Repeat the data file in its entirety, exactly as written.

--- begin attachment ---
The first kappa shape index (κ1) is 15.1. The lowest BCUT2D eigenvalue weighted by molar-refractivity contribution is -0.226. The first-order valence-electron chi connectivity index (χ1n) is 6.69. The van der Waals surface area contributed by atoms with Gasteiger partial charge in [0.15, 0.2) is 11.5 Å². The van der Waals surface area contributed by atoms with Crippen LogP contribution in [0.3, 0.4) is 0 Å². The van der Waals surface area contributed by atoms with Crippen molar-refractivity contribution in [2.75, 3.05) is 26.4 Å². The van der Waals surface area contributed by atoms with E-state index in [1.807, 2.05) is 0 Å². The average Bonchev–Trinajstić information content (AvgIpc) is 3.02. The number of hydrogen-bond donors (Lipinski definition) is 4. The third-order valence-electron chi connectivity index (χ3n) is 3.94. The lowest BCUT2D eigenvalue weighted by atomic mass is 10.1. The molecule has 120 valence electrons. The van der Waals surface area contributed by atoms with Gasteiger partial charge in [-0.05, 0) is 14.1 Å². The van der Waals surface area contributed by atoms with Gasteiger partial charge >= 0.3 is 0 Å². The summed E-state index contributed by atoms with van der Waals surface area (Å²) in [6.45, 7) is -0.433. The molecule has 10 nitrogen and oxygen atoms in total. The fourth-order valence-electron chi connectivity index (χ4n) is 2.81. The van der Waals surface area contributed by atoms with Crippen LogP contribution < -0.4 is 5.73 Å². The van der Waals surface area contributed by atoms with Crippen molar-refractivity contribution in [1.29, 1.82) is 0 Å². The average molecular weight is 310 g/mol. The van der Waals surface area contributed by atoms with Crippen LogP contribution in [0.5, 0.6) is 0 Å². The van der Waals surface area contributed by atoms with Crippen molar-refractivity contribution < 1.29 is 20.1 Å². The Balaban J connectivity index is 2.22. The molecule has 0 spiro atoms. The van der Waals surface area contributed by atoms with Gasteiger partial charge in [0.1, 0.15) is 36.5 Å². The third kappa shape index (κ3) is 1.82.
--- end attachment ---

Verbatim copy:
The first kappa shape index (κ1) is 15.1. The lowest BCUT2D eigenvalue weighted by molar-refractivity contribution is -0.226. The first-order valence-electron chi connectivity index (χ1n) is 6.69. The van der Waals surface area contributed by atoms with Gasteiger partial charge in [0.15, 0.2) is 11.5 Å². The van der Waals surface area contributed by atoms with Crippen LogP contribution in [0.3, 0.4) is 0 Å². The van der Waals surface area contributed by atoms with Crippen molar-refractivity contribution in [2.75, 3.05) is 26.4 Å². The van der Waals surface area contributed by atoms with E-state index in [1.807, 2.05) is 0 Å². The average Bonchev–Trinajstić information content (AvgIpc) is 3.02. The number of hydrogen-bond donors (Lipinski definition) is 4. The third-order valence-electron chi connectivity index (χ3n) is 3.94. The lowest BCUT2D eigenvalue weighted by atomic mass is 10.1. The molecule has 120 valence electrons. The van der Waals surface area contributed by atoms with Gasteiger partial charge in [-0.05, 0) is 14.1 Å². The van der Waals surface area contributed by atoms with Gasteiger partial charge >= 0.3 is 0 Å². The summed E-state index contributed by atoms with van der Waals surface area (Å²) in [6.45, 7) is -0.433. The molecule has 10 nitrogen and oxygen atoms in total. The fourth-order valence-electron chi connectivity index (χ4n) is 2.81. The van der Waals surface area contributed by atoms with Crippen LogP contribution < -0.4 is 5.73 Å². The van der Waals surface area contributed by atoms with Crippen molar-refractivity contribution in [1.29, 1.82) is 0 Å². The average molecular weight is 310 g/mol. The van der Waals surface area contributed by atoms with Crippen LogP contribution in [0.5, 0.6) is 0 Å². The van der Waals surface area contributed by atoms with Crippen molar-refractivity contribution < 1.29 is 20.1 Å². The Balaban J connectivity index is 2.22. The molecule has 0 spiro atoms. The van der Waals surface area contributed by atoms with Gasteiger partial charge in [0.1, 0.15) is 36.5 Å². The third kappa shape index (κ3) is 1.82.